The hearing is being seen as critical in the United States as it centres on the fraught question of the validity of 'recovered memory', and therapists' techniques to prompt victims to recall childhood sex abuse years after it allegedly occurred.
The case may also break new legal ground because if the father wins - and the judgment is upheld on appeal - law experts say it would be the first time in the US that a therapist is held accountable for malpractice against anyone other than a patient.
Gary Ramona, 50, is seeking more than dollars 8m ( pounds 5.4m) in damages and compensation after his daughter, Holly, accused him of repeatedly raping her between the ages of five and eight. The ensuing scandal destroyed his career as the dollars 400,000-a-year vice-president of California's Robert Mondavi Winery, caused his wife to divorce him, and estranged him from the rest of his family.
The trial in Napa Valley, California, has heard that Ms Ramona's accusations did not surface until she was at the University of California, Irvine, where she received therapy for bulimia and depression. Her 'recollections' were vague and fragmented, but increased significantly after several months of therapy when she took, at her own request, a barbiturate called sodium amytal.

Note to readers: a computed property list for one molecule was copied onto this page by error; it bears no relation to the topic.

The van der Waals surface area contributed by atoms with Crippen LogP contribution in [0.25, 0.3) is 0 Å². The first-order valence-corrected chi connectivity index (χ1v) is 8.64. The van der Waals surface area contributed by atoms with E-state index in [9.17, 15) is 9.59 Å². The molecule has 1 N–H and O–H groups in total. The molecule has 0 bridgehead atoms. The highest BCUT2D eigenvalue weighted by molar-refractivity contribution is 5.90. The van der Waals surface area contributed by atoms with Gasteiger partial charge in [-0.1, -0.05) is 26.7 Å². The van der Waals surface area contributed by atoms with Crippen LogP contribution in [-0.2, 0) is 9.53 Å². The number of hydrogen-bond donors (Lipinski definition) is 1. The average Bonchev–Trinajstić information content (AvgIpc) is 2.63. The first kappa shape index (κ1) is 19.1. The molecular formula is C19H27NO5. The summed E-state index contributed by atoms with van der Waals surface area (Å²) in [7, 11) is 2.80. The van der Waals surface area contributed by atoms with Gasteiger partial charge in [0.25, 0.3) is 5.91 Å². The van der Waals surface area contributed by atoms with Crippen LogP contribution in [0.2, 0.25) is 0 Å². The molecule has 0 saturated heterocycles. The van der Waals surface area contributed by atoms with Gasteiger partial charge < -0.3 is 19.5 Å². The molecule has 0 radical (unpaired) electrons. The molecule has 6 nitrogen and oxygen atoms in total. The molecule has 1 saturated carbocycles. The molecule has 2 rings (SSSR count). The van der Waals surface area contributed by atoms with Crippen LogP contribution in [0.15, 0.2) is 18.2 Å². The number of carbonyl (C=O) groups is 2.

After a session under the drug, her therapist called the young woman's mother and announced: 'It's rape.' The following day, Ms Ramona confronted her father, prompting the immediate break-up of the family. He was not charged with any crime, although his daughter - now 23 - is preparing to sue him.
Mr Ramona, who says he is trying to win back his daughter's love, has responded by suing both her therapist, and the psychiatrist who administered the barbiturate - a drug which some experts say is an unreliable way to revive memory. He also claims the therapist planted the sex abuse memories by using suggestive methods - for example, by telling his daughter at an early stage of therapy that 80 per cent of bulimia patients had been sexually abused.
During the hearing, now in its third week, Mr Ramona has produced videos showing a cheerful- looking Ms Romona on family holidays in the Bahamas, and at high school ceremonies. Defence lawyers say the lawsuit is an attempt by Mr Ramona to continue to manipulate his daughter. They contradict his claim that family life was happy, alleging that it was overshadowed by marital problems and internal jealousies over Ms Romona's status as his 'favourite child'.
The case is being watched with interest by those who question claims by psychologists that victims of child sex abuse often repress traumatic events, but can be induced under therapy to recall them in detail. These include the False Memory Syndrome Foundation, an American support group for accused molesters which claims 12,000 families have sought its services since it was set up two years ago.
It also opens a legal can of worms, raising the spectre that doctors may face multi-million dollar litigation from third parties, such as falsely accused child molesters.Reuse content